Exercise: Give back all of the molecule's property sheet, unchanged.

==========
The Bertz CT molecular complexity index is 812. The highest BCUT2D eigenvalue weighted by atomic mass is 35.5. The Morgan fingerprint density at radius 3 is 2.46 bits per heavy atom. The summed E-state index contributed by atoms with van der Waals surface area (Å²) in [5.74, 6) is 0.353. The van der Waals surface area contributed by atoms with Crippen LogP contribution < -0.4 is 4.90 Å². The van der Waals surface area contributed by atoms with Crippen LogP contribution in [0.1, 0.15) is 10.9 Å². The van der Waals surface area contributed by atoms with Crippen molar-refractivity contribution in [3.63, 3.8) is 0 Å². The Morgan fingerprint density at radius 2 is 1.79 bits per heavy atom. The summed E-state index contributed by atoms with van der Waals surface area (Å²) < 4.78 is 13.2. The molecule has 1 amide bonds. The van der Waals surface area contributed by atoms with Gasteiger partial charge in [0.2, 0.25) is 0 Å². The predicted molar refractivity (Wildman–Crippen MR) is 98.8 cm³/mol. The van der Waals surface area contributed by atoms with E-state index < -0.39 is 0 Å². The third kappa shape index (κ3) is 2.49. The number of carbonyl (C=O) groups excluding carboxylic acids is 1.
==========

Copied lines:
The Bertz CT molecular complexity index is 812. The highest BCUT2D eigenvalue weighted by atomic mass is 35.5. The Morgan fingerprint density at radius 3 is 2.46 bits per heavy atom. The summed E-state index contributed by atoms with van der Waals surface area (Å²) in [5.74, 6) is 0.353. The van der Waals surface area contributed by atoms with Crippen LogP contribution < -0.4 is 4.90 Å². The van der Waals surface area contributed by atoms with Crippen LogP contribution in [0.1, 0.15) is 10.9 Å². The van der Waals surface area contributed by atoms with Crippen molar-refractivity contribution in [3.63, 3.8) is 0 Å². The Morgan fingerprint density at radius 2 is 1.79 bits per heavy atom. The summed E-state index contributed by atoms with van der Waals surface area (Å²) < 4.78 is 13.2. The molecule has 1 amide bonds. The van der Waals surface area contributed by atoms with Gasteiger partial charge in [0.2, 0.25) is 0 Å². The predicted molar refractivity (Wildman–Crippen MR) is 98.8 cm³/mol. The van der Waals surface area contributed by atoms with E-state index < -0.39 is 0 Å². The third kappa shape index (κ3) is 2.49. The number of carbonyl (C=O) groups excluding carboxylic acids is 1.